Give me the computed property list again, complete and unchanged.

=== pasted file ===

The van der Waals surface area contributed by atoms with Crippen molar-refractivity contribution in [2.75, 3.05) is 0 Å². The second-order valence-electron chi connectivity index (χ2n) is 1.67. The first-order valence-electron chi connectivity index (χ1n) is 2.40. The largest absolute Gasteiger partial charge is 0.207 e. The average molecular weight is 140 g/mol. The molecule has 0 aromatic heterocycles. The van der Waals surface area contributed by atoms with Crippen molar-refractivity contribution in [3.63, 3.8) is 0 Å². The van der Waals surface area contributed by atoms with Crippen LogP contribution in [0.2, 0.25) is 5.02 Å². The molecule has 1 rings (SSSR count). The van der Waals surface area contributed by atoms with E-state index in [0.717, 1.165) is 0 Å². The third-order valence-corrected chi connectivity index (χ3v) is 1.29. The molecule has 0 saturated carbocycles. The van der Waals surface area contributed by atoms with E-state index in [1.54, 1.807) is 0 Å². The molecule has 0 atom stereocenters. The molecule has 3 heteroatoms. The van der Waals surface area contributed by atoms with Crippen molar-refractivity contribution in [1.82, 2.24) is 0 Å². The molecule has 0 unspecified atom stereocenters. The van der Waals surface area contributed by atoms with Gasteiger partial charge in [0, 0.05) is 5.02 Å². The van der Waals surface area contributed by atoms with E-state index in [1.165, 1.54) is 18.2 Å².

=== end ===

The van der Waals surface area contributed by atoms with Crippen molar-refractivity contribution in [2.75, 3.05) is 0 Å². The second-order valence-electron chi connectivity index (χ2n) is 1.67. The first-order valence-electron chi connectivity index (χ1n) is 2.40. The largest absolute Gasteiger partial charge is 0.207 e. The average molecular weight is 140 g/mol. The molecule has 0 aromatic heterocycles. The van der Waals surface area contributed by atoms with Crippen molar-refractivity contribution in [3.63, 3.8) is 0 Å². The van der Waals surface area contributed by atoms with Crippen LogP contribution in [0.2, 0.25) is 5.02 Å². The molecule has 1 rings (SSSR count). The van der Waals surface area contributed by atoms with E-state index in [0.717, 1.165) is 0 Å². The third-order valence-corrected chi connectivity index (χ3v) is 1.29. The molecule has 0 saturated carbocycles. The van der Waals surface area contributed by atoms with E-state index in [1.54, 1.807) is 0 Å². The molecule has 0 atom stereocenters. The molecule has 3 heteroatoms. The van der Waals surface area contributed by atoms with Crippen molar-refractivity contribution in [1.82, 2.24) is 0 Å². The molecule has 0 unspecified atom stereocenters. The van der Waals surface area contributed by atoms with Gasteiger partial charge in [0, 0.05) is 5.02 Å². The van der Waals surface area contributed by atoms with E-state index in [1.165, 1.54) is 18.2 Å².